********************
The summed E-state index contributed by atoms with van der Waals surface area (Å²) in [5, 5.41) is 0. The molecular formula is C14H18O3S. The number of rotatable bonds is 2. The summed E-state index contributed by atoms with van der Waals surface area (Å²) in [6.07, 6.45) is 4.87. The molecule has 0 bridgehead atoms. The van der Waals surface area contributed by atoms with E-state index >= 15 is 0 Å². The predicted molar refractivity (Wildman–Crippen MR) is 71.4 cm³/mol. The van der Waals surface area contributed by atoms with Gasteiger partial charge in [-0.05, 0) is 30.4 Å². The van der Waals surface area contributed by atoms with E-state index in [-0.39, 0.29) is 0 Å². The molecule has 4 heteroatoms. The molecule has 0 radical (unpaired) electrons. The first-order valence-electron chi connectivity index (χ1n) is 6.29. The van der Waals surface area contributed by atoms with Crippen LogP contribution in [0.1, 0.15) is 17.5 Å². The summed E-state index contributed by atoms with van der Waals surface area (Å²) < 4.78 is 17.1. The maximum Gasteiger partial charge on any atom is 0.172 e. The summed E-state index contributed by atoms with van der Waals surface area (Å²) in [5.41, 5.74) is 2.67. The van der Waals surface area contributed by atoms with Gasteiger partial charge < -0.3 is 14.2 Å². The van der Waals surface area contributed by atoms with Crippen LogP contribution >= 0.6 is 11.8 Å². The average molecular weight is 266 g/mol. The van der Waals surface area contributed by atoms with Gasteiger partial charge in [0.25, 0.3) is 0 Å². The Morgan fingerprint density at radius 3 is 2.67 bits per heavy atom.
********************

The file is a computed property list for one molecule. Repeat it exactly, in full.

The summed E-state index contributed by atoms with van der Waals surface area (Å²) in [5, 5.41) is 0. The molecular formula is C14H18O3S. The number of rotatable bonds is 2. The summed E-state index contributed by atoms with van der Waals surface area (Å²) in [6.07, 6.45) is 4.87. The molecule has 0 bridgehead atoms. The van der Waals surface area contributed by atoms with E-state index >= 15 is 0 Å². The predicted molar refractivity (Wildman–Crippen MR) is 71.4 cm³/mol. The van der Waals surface area contributed by atoms with Gasteiger partial charge in [-0.05, 0) is 30.4 Å². The van der Waals surface area contributed by atoms with E-state index in [-0.39, 0.29) is 0 Å². The molecule has 4 heteroatoms. The molecule has 0 radical (unpaired) electrons. The first-order valence-electron chi connectivity index (χ1n) is 6.29. The van der Waals surface area contributed by atoms with Crippen LogP contribution in [0.1, 0.15) is 17.5 Å². The summed E-state index contributed by atoms with van der Waals surface area (Å²) < 4.78 is 17.1. The maximum Gasteiger partial charge on any atom is 0.172 e. The summed E-state index contributed by atoms with van der Waals surface area (Å²) in [5.41, 5.74) is 2.67. The van der Waals surface area contributed by atoms with Gasteiger partial charge < -0.3 is 14.2 Å². The van der Waals surface area contributed by atoms with Crippen LogP contribution >= 0.6 is 11.8 Å². The average molecular weight is 266 g/mol. The van der Waals surface area contributed by atoms with Gasteiger partial charge in [0.25, 0.3) is 0 Å². The Morgan fingerprint density at radius 3 is 2.67 bits per heavy atom.